The show tells the story of Sophia and Karl, who are desperate for a child of their own. “One night Karl breaks into Gothel’s garden looking for a herb that will help his wife fall pregnant,” explains Catherine. “Gothel discovers Karl and agrees to help him but on one condition – Gothel must be given the child when she turns sixteen years old! Desperate Karl agrees to the demand and so on his daughter’s sixteenth birthday, when Gothel arrives to stake her claim, Karl and Sophia are powerless to defeat her.

“Two years pass with Rapunzel locked away in a tower, with only a bird, Viktor, for company. Despite using her imagination to create adventures in her head, Rapunzel longs to be outside having adventures of her own. Fortunately Prince Freddie overhears her singing and discovers her trapped in her tower, but can he –  and true love – save the day?”

Catherine’s loved joining forces with Phil Dennis and Khiley Williams again: “We’ve all worked together as creative teams on various musicals and pantos over the last five years. It’s quite a privilege to work with your best friends and create something you are truly proud of.”

She’s also more than a little excited to be working with the show’s recently announced cast. “Samantha Noel will be playing Rapunzel; she has a fantastic voice and a real warmth and friendliness that definitely comes across on stage. She is the perfect Rapunzel and we all fell in love with her at the audition. Craig Armstrong and Cameron Leigh are two of the most versatile performers who have both worked at the GCT before, they’re back for Rapunzel and I don’t doubt that their larger than life characters will make this show sensational!”

Photo credit: Gordon Craig Theatre
Photo credit: Gordon Craig Theatre

Catherine’s been resident director and producer at the Gordon Craig for seven years, having moved into the role after running her own touring production company. “I think the Gordon Craig is unbelievably special because of the people who work here. Our backstage crew are fantastic, they will explore every option possible to make sure all of our shows are the very best they can be. The FOH teams, Box Office, Marketing department and all of the teams really get behind all our projects.

“And we’re only 20 minutes from Kings Cross, which does mean audiences can just as easily travel to shows in the West End – but it also means we get some fabulous stars who discover the Gordon Craig is really commutable.”

The Easter run of Rapunzel at the Gordon Craig Theatre has already sold out, but tickets are now on sale for additional dates 27th-30th July. Get them while you can…

Review: Sister at Ovalhouse

How to describe Born Mad’s Sister? It’s a tricky show to review, actually, because there’s no easy way to sum up what goes on without it sounding a bit… eccentric. So let’s just say this: Sister is beautiful, powerful, inventive, moving and heartwarming. It will make you laugh. It will almost certainly make you cry. It’ll make you hear sounds in a whole new way, and it’ll send you home reflecting on your own relationships – with sisters, if you have them, and with family in general.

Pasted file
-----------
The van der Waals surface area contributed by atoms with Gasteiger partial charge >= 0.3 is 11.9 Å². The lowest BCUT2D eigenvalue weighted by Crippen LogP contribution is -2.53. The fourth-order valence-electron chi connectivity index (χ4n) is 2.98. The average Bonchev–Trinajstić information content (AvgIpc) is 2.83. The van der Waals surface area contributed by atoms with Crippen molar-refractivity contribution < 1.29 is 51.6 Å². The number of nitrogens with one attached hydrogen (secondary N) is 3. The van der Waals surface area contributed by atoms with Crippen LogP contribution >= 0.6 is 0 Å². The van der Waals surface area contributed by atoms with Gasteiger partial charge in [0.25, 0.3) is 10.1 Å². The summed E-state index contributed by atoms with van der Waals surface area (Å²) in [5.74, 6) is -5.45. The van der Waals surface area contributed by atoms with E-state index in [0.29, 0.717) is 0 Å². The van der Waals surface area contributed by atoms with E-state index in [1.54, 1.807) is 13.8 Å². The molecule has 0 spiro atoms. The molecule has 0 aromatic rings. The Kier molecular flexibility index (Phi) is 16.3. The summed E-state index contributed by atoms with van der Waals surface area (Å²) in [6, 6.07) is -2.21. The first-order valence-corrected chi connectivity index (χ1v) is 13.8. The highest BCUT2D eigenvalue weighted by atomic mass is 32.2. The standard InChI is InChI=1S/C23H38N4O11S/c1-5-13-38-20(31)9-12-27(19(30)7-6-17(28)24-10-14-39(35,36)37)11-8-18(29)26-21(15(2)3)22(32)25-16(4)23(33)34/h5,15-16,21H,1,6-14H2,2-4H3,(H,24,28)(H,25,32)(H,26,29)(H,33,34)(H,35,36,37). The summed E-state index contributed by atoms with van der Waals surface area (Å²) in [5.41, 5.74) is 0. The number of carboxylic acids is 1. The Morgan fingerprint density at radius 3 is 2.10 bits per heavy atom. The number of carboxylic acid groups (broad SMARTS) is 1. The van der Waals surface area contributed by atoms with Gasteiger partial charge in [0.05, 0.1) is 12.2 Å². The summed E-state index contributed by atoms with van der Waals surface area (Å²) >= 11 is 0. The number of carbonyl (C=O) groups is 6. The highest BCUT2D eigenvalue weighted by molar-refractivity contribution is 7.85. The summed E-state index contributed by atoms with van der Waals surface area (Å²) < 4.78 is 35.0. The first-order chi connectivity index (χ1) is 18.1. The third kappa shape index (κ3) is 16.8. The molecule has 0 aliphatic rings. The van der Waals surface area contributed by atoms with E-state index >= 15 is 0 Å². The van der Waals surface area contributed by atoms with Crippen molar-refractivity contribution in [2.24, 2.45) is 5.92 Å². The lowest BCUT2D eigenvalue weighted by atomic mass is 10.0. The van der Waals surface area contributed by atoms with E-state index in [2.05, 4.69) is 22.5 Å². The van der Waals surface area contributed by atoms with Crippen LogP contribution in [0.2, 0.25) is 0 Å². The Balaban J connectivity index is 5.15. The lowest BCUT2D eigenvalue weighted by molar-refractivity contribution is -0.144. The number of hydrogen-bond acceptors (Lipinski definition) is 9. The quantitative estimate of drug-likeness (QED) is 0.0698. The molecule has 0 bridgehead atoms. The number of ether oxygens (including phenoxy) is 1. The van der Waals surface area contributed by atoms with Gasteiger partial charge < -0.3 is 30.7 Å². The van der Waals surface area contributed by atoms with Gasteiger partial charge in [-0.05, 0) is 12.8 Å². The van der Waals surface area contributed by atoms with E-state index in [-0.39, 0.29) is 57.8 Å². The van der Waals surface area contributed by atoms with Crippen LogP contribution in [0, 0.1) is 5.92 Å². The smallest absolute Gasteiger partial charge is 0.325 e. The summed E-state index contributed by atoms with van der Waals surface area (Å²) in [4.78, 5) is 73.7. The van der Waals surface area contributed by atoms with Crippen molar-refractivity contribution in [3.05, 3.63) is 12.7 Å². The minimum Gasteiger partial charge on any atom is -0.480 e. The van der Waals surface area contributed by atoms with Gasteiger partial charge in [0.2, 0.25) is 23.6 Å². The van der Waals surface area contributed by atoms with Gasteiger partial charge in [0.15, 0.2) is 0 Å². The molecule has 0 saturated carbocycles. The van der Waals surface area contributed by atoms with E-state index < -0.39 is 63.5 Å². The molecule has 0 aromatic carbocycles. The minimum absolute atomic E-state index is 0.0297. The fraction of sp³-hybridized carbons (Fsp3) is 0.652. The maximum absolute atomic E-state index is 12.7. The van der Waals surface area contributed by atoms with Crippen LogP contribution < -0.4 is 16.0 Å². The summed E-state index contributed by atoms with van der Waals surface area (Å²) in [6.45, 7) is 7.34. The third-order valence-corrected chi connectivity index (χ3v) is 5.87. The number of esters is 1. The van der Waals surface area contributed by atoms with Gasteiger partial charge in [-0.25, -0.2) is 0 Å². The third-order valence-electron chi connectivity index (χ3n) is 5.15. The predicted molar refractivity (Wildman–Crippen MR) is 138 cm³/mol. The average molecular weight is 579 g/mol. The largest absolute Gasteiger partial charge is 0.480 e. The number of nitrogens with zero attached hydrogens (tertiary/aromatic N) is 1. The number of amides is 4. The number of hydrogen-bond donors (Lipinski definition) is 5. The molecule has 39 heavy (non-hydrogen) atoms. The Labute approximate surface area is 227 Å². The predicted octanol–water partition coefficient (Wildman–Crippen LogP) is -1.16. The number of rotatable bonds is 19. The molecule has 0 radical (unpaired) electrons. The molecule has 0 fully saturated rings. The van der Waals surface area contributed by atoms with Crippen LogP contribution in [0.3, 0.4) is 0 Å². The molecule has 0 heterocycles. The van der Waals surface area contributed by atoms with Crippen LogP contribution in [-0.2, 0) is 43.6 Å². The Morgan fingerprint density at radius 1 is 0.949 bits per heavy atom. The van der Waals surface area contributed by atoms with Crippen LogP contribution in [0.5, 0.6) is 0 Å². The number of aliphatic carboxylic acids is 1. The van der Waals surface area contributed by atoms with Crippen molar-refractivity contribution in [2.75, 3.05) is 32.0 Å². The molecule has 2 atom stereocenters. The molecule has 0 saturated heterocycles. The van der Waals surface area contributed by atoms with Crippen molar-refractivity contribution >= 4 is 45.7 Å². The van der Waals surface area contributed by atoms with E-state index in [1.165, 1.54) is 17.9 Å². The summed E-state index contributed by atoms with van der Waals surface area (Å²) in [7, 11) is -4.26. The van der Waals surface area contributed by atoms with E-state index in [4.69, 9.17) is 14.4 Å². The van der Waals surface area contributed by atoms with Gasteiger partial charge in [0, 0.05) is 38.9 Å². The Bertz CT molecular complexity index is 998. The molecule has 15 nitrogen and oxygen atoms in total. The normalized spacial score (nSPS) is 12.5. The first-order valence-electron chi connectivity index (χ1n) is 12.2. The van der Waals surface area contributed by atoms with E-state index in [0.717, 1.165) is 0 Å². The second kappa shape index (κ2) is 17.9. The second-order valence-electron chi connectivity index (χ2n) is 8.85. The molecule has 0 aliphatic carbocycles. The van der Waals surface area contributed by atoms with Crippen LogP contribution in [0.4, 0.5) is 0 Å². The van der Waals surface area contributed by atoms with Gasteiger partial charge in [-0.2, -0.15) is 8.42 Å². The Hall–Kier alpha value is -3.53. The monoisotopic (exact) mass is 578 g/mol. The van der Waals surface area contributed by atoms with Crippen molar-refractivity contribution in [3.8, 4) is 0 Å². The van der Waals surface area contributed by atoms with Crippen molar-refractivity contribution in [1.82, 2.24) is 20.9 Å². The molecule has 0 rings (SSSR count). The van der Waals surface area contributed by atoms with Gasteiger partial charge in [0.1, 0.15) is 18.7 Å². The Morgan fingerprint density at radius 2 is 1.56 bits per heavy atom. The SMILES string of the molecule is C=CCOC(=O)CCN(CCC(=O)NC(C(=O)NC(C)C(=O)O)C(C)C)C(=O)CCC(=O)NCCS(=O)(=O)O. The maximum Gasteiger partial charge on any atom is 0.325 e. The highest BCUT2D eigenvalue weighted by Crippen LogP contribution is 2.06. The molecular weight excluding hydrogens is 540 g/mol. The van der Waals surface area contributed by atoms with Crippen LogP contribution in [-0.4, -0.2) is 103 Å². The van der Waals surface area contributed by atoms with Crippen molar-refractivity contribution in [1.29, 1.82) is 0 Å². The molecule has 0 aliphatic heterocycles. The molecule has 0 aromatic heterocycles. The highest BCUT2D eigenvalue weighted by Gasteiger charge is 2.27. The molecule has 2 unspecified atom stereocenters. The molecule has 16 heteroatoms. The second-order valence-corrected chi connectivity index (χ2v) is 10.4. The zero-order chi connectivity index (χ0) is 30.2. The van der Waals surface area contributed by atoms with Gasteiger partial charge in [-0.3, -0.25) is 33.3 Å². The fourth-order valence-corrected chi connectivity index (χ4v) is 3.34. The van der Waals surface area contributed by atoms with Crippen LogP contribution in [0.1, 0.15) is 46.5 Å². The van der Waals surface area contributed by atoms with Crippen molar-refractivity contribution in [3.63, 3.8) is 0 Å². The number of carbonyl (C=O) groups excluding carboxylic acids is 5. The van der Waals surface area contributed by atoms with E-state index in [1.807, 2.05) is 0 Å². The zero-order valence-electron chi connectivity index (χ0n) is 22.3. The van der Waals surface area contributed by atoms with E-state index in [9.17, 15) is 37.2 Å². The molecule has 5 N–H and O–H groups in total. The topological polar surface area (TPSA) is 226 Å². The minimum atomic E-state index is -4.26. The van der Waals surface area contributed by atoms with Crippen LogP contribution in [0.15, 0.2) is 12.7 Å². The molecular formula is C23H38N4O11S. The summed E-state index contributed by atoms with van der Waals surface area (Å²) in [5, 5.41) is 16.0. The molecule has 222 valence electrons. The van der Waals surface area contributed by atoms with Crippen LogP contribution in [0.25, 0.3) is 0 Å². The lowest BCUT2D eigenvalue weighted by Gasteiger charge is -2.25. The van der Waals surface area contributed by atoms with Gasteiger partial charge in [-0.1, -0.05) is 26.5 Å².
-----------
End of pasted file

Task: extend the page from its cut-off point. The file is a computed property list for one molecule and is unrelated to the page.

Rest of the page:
The show is made up of many different memories, all of them collected from real women. Some make only a brief appearance, while others resurface throughout the hour-long production. Through these recurring stories we meet Mira, who was separated from her sisters for 15 years by the Albanian civil war; Tara, “a bit of a pyromaniac”, whose earliest memory of her younger sister is the day she accidentally burnt their house down; and Annabel and Jessica, who are best friends as well as sisters. Some of the memories shared are of life-changing events, while others are totally mundane, but together they build up a picture of what it means to have – and be – a sister, with all its highs and lows.

Photo: Ludovic Des Cognets
Photo: Ludovic Des Cognets
The identically dressed Daisy Brown and Nia Coleman are in perfect harmony throughout – and not just when they’re singing (beautifully), but also in their movements and even the way they speak. They’re so in sync, in fact, that at times it becomes hard to believe we’re watching two individuals. The pair present the verbatim accounts that make up the show, bringing to life women of all ages and backgrounds, keeping each persona distinct and instantly recognisable when we return to them later.

Directed by Rebecca Hanbury, Sister is a very visual show, both in terms of the performers’ body language and facial expressions, and in Ben Jacobs’ incredible lighting effects (at one point I genuinely thought the theatre was on fire). But what makes this production unique is its use of sound and music, composed by Alex Groves and all created live on stage by the performers, then amplified by the microphones that cover the set. Gentle opera combines with the simplest of sounds – a hesitant ‘um’, the sound of tea being poured (and the satisfied sigh after that first sip), a crying baby – looping and soaring to build a sort of audio patchwork quilt, each sound bringing to mind a particular story or character, and reminding us once again that life doesn’t always have to be glamorous or exciting for it to mean something.

Photo credit: Ludovic Des Cognets
Photo credit: Ludovic Des Cognets
There are a few moments when the sounds intrude and make it difficult to hear the performers – on at least one occasion this is clearly very deliberate (and spine-tingly effective in a climactic scene), but there are also a couple of times when it’s not so obvious, and we find ourselves straining to hear the spoken words over the speakers above our heads, without really knowing if we’re supposed to be.

But I’m nitpicking. Sister really is a beautiful production, and packs quite a punch emotionally, too – one story in particular, towards the end of the show, very nearly broke me. Ultimately, though, this is a celebration of a unique bond. It doesn’t matter if you have sisters, brothers or neither of the above; if you’re interested in human relationships and enjoy unique, creative theatre, Sister is well worth a look.

Sister is at Ovalhouse until 10th September.